On this day January 30: pre-Grindr rough trade

pre-grindr tough trade january 30
William Johns and Sir Alfred Cowley's 'Silky Oaks' at Toowong

On January 30 1907, John Lowry faced a Brisbane court charged with stealing four gold rings. While there is much criticism today of meeting via hookup apps, rough trade presented the same dangers in the pre-Grindr era. 

23-year-old William Johns worked as a groom for Sir Alfred Cowley, Speaker of the Queensland Parliament. The former Ipswich boy received room and board in Sir Alfred’s Toowong home, and a wage of 15 shillings a week, about $120 in today’s money. Despite his low income, the good-looking young man was a snappy dresser.

On Christmas Eve 1906, William caught the tram into town. He knocked about Queen Street and Fortitude Valley, checking out the festive store displays. About 10 pm, he ran into a young man in Queen Street who’d said hello to him in the street a few weeks before.

John Lowry introduced himself as a mate of one of William’s brothers. He asked if he could come and stop with William for the night.

“Oh certainly, if you are a respectable man.”

Pre-Grindr rough trade

John apparently assured William of his respectability. That was not the opinion of the police. They previously described him as the ‘inseparable companion of convicted thieves’ and as someone who ‘hung about houses of ill-fame until late at night’. Sounds like rough trade!

The pair caught a tram back to Toowong. William later testified that he locked the door to his room behind them and undressed for bed. He took off his four gold rings, putting one in his vest pocket and the others on the dressing table. John Lowry also undressed, blew out the candle and hopped into bed. He asked William to smell something – no amyl in those days – so presumably a drug of some kind. William declined and started to drift off to sleep facing the wall, his back to his bedmate.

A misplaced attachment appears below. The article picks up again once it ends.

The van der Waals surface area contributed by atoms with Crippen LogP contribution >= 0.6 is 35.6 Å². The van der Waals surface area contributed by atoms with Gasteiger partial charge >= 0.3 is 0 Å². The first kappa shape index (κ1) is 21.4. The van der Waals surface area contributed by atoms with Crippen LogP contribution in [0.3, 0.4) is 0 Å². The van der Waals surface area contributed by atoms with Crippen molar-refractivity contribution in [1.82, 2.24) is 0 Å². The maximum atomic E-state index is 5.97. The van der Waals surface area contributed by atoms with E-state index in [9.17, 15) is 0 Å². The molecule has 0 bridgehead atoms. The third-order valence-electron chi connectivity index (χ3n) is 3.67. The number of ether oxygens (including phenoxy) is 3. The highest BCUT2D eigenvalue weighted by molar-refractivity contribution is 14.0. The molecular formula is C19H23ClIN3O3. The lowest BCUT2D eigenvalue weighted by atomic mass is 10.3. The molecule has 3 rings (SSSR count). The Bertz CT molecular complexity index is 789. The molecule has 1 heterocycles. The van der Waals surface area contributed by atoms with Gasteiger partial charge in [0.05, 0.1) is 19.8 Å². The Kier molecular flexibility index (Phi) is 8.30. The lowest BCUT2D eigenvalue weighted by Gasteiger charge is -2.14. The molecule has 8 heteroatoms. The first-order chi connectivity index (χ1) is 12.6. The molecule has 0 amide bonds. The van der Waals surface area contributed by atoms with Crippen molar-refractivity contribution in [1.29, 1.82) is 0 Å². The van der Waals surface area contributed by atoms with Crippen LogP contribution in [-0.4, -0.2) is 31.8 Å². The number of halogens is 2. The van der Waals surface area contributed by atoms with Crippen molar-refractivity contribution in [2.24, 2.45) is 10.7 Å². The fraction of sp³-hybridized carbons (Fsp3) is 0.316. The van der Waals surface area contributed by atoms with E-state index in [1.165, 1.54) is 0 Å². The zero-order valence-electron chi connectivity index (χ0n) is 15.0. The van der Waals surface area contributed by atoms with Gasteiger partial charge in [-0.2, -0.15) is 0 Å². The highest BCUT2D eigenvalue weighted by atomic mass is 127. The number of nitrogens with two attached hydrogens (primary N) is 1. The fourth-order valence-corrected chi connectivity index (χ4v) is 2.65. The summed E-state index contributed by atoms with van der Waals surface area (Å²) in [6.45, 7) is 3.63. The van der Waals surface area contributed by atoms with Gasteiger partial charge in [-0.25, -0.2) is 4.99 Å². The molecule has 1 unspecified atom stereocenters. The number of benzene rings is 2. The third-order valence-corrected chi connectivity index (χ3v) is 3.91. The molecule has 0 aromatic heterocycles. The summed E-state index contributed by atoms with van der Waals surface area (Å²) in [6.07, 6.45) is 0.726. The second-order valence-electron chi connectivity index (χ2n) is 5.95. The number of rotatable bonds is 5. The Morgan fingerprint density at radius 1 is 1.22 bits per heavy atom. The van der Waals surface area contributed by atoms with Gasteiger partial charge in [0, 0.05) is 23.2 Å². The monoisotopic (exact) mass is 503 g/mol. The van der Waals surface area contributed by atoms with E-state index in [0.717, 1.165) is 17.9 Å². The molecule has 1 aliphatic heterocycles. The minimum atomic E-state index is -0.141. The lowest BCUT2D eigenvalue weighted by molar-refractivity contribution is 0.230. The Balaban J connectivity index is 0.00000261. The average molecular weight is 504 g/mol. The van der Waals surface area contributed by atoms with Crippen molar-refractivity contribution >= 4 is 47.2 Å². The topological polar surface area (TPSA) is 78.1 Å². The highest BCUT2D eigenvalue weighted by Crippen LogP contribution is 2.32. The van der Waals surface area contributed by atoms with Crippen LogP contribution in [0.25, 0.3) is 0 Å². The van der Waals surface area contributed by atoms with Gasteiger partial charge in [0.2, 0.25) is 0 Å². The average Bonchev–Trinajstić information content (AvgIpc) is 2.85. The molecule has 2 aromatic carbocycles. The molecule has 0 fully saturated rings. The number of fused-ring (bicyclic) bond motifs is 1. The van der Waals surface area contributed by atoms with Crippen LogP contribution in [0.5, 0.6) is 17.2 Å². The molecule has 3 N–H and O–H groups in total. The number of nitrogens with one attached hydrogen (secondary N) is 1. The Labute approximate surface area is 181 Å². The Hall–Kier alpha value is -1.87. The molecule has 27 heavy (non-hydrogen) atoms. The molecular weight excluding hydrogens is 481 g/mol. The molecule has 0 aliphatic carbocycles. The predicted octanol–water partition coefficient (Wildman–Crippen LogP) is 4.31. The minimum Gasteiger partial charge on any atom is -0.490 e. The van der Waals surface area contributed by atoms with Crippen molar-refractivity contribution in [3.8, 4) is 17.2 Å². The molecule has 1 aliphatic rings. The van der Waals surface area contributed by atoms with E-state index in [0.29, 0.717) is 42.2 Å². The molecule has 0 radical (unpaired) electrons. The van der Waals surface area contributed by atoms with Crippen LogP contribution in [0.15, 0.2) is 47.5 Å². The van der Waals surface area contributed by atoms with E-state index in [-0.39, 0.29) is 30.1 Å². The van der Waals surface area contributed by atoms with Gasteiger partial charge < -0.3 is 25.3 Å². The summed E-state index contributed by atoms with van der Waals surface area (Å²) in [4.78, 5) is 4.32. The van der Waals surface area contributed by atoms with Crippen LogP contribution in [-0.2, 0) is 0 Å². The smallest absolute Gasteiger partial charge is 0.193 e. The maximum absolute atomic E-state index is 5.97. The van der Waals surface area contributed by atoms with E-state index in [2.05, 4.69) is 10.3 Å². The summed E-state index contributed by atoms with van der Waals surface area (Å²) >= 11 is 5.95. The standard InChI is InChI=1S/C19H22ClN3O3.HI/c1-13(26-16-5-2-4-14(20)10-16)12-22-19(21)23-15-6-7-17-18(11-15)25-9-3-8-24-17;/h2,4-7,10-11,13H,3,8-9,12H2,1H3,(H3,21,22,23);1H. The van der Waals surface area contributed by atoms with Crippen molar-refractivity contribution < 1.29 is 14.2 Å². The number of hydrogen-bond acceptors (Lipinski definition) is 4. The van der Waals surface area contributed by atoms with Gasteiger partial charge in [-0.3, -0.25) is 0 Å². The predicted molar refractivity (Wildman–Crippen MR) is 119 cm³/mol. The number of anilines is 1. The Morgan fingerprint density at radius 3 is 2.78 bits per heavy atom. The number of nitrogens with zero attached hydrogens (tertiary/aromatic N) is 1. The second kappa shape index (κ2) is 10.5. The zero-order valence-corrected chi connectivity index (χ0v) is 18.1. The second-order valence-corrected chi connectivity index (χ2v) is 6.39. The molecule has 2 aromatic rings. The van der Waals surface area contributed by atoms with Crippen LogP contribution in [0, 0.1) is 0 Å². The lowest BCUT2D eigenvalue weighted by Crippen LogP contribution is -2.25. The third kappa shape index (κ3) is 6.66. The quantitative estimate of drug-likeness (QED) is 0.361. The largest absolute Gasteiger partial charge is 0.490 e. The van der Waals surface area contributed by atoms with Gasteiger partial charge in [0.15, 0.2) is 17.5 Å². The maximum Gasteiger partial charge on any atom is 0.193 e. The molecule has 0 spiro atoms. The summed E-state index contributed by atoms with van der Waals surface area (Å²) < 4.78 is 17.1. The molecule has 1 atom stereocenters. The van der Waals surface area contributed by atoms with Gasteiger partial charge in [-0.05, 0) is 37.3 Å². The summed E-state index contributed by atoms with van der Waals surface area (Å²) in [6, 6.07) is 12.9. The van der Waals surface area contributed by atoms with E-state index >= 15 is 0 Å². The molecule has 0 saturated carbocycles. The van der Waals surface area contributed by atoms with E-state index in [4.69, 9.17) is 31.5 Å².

He claimed in court that John Lowry then f_cked him without his consent. Following a struggle, William said he freed himself and got out of bed. He told John Lowry to leave him alone or he’d go to the police. But John put his arms around his waist, rubbed his face against William’s, and said, “You’re the nicest boy I’ve ever met.”

William insisted that John leave but rough trade does as rough trade is – John pocketed William’s gold rings.

Many readers will relate to William’s frame of mind as he walked John to a tram to get rid of him. No doubt, pre-Grindr, people experienced the same emotions as they do today when a hookup goes bad. What a horrible Christmas. At the tram stop, William asked for his rings back but John denied taking them.

“When can I come out and see you again?”

“I do not want to see you again.”

“Don’t tell anybody as I would get 14 years for what I have done.”

William said he wouldn’t. But he wanted those rings back! They cost £5 – almost two months’ wages.

William went to the police. Giving his statement took about four hours because he initially hesitated to report the alleged sexual assault. The detectives then took his shirt to examine for evidence.

A ‘city queen’